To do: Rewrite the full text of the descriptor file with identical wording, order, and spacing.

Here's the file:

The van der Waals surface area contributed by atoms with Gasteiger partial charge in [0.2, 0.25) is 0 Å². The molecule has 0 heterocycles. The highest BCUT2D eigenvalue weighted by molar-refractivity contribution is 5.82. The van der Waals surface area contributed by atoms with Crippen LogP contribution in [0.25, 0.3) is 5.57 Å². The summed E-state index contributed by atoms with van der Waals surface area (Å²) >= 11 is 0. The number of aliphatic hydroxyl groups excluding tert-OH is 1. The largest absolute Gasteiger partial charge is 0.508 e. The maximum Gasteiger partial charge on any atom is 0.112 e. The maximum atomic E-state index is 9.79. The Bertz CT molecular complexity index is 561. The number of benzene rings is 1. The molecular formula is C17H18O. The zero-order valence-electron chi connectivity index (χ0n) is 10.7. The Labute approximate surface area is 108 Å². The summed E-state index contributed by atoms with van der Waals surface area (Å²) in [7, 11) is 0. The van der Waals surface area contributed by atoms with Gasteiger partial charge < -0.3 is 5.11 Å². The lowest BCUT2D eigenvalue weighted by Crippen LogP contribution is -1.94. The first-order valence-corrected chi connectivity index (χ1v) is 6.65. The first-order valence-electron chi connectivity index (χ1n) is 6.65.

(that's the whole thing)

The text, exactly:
The van der Waals surface area contributed by atoms with Gasteiger partial charge in [0.2, 0.25) is 0 Å². The molecule has 0 heterocycles. The highest BCUT2D eigenvalue weighted by molar-refractivity contribution is 5.82. The van der Waals surface area contributed by atoms with Crippen LogP contribution in [0.25, 0.3) is 5.57 Å². The summed E-state index contributed by atoms with van der Waals surface area (Å²) >= 11 is 0. The number of aliphatic hydroxyl groups excluding tert-OH is 1. The largest absolute Gasteiger partial charge is 0.508 e. The maximum Gasteiger partial charge on any atom is 0.112 e. The maximum atomic E-state index is 9.79. The Bertz CT molecular complexity index is 561. The number of benzene rings is 1. The molecular formula is C17H18O. The zero-order valence-electron chi connectivity index (χ0n) is 10.7. The Labute approximate surface area is 108 Å². The summed E-state index contributed by atoms with van der Waals surface area (Å²) in [7, 11) is 0. The van der Waals surface area contributed by atoms with Gasteiger partial charge < -0.3 is 5.11 Å². The lowest BCUT2D eigenvalue weighted by Crippen LogP contribution is -1.94. The first-order valence-corrected chi connectivity index (χ1v) is 6.65. The first-order valence-electron chi connectivity index (χ1n) is 6.65.